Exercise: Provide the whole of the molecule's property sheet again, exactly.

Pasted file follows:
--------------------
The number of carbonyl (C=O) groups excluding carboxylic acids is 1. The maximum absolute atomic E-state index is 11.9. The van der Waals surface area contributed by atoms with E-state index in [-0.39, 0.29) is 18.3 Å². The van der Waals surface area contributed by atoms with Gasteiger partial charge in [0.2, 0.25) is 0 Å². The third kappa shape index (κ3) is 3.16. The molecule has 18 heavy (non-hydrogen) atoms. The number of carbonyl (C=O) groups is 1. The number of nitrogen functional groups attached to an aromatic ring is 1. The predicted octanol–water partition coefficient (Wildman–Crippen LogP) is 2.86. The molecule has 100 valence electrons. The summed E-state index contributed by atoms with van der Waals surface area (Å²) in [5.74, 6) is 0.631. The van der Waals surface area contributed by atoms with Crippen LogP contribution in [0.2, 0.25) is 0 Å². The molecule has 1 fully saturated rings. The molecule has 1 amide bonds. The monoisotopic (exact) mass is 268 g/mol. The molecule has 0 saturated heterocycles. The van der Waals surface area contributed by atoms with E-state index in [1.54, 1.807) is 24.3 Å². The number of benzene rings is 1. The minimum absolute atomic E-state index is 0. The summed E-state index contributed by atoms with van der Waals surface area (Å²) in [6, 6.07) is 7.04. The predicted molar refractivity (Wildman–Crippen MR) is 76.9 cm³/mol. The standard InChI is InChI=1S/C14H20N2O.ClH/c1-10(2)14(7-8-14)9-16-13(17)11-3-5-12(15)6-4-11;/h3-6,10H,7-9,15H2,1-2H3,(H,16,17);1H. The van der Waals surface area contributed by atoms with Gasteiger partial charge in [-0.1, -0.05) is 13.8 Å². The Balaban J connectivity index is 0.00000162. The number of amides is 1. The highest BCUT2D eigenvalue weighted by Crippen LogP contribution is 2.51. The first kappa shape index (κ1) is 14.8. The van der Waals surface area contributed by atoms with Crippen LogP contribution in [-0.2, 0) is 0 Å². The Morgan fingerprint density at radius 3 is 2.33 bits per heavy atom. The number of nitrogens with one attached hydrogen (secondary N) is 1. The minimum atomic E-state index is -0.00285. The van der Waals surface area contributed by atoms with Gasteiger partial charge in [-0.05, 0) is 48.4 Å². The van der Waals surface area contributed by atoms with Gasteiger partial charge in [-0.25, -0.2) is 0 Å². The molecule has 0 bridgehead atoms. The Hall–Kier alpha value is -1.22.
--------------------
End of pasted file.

The number of carbonyl (C=O) groups excluding carboxylic acids is 1. The maximum absolute atomic E-state index is 11.9. The van der Waals surface area contributed by atoms with E-state index in [-0.39, 0.29) is 18.3 Å². The van der Waals surface area contributed by atoms with Gasteiger partial charge in [0.2, 0.25) is 0 Å². The third kappa shape index (κ3) is 3.16. The molecule has 18 heavy (non-hydrogen) atoms. The number of carbonyl (C=O) groups is 1. The number of nitrogen functional groups attached to an aromatic ring is 1. The predicted octanol–water partition coefficient (Wildman–Crippen LogP) is 2.86. The molecule has 100 valence electrons. The summed E-state index contributed by atoms with van der Waals surface area (Å²) in [5.74, 6) is 0.631. The van der Waals surface area contributed by atoms with Crippen LogP contribution in [0.2, 0.25) is 0 Å². The molecule has 1 fully saturated rings. The molecule has 1 amide bonds. The monoisotopic (exact) mass is 268 g/mol. The molecule has 0 saturated heterocycles. The van der Waals surface area contributed by atoms with E-state index in [1.54, 1.807) is 24.3 Å². The number of benzene rings is 1. The minimum absolute atomic E-state index is 0. The summed E-state index contributed by atoms with van der Waals surface area (Å²) in [6, 6.07) is 7.04. The predicted molar refractivity (Wildman–Crippen MR) is 76.9 cm³/mol. The standard InChI is InChI=1S/C14H20N2O.ClH/c1-10(2)14(7-8-14)9-16-13(17)11-3-5-12(15)6-4-11;/h3-6,10H,7-9,15H2,1-2H3,(H,16,17);1H. The van der Waals surface area contributed by atoms with Gasteiger partial charge in [-0.1, -0.05) is 13.8 Å². The Balaban J connectivity index is 0.00000162. The number of amides is 1. The highest BCUT2D eigenvalue weighted by Crippen LogP contribution is 2.51. The first kappa shape index (κ1) is 14.8. The van der Waals surface area contributed by atoms with Crippen LogP contribution in [-0.2, 0) is 0 Å². The Morgan fingerprint density at radius 3 is 2.33 bits per heavy atom. The number of nitrogens with one attached hydrogen (secondary N) is 1. The minimum atomic E-state index is -0.00285. The van der Waals surface area contributed by atoms with Gasteiger partial charge in [-0.05, 0) is 48.4 Å². The van der Waals surface area contributed by atoms with Gasteiger partial charge in [-0.25, -0.2) is 0 Å². The molecule has 0 bridgehead atoms. The Hall–Kier alpha value is -1.22.